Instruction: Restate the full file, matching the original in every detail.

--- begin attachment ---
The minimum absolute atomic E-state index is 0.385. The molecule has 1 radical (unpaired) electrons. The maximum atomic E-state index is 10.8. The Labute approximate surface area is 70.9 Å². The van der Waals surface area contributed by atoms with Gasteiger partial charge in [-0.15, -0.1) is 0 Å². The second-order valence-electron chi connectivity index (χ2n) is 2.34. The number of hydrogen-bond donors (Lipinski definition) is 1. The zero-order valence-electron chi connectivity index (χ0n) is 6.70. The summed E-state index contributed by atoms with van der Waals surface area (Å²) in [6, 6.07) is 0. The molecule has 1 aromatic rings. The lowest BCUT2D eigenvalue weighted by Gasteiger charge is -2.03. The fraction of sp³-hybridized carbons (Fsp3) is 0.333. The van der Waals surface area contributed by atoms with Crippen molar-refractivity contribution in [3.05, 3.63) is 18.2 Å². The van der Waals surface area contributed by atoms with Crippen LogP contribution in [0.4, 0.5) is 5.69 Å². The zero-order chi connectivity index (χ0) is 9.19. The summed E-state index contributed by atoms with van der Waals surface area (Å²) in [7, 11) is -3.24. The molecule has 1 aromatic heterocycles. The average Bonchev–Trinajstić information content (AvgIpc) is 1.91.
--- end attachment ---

The minimum absolute atomic E-state index is 0.385. The molecule has 1 radical (unpaired) electrons. The maximum atomic E-state index is 10.8. The Labute approximate surface area is 70.9 Å². The van der Waals surface area contributed by atoms with Gasteiger partial charge in [-0.15, -0.1) is 0 Å². The second-order valence-electron chi connectivity index (χ2n) is 2.34. The number of hydrogen-bond donors (Lipinski definition) is 1. The zero-order valence-electron chi connectivity index (χ0n) is 6.70. The summed E-state index contributed by atoms with van der Waals surface area (Å²) in [6, 6.07) is 0. The molecule has 1 aromatic rings. The lowest BCUT2D eigenvalue weighted by Gasteiger charge is -2.03. The fraction of sp³-hybridized carbons (Fsp3) is 0.333. The van der Waals surface area contributed by atoms with Crippen molar-refractivity contribution in [3.05, 3.63) is 18.2 Å². The van der Waals surface area contributed by atoms with Crippen LogP contribution in [0.4, 0.5) is 5.69 Å². The zero-order chi connectivity index (χ0) is 9.19. The summed E-state index contributed by atoms with van der Waals surface area (Å²) in [7, 11) is -3.24. The molecule has 1 aromatic heterocycles. The average Bonchev–Trinajstić information content (AvgIpc) is 1.91.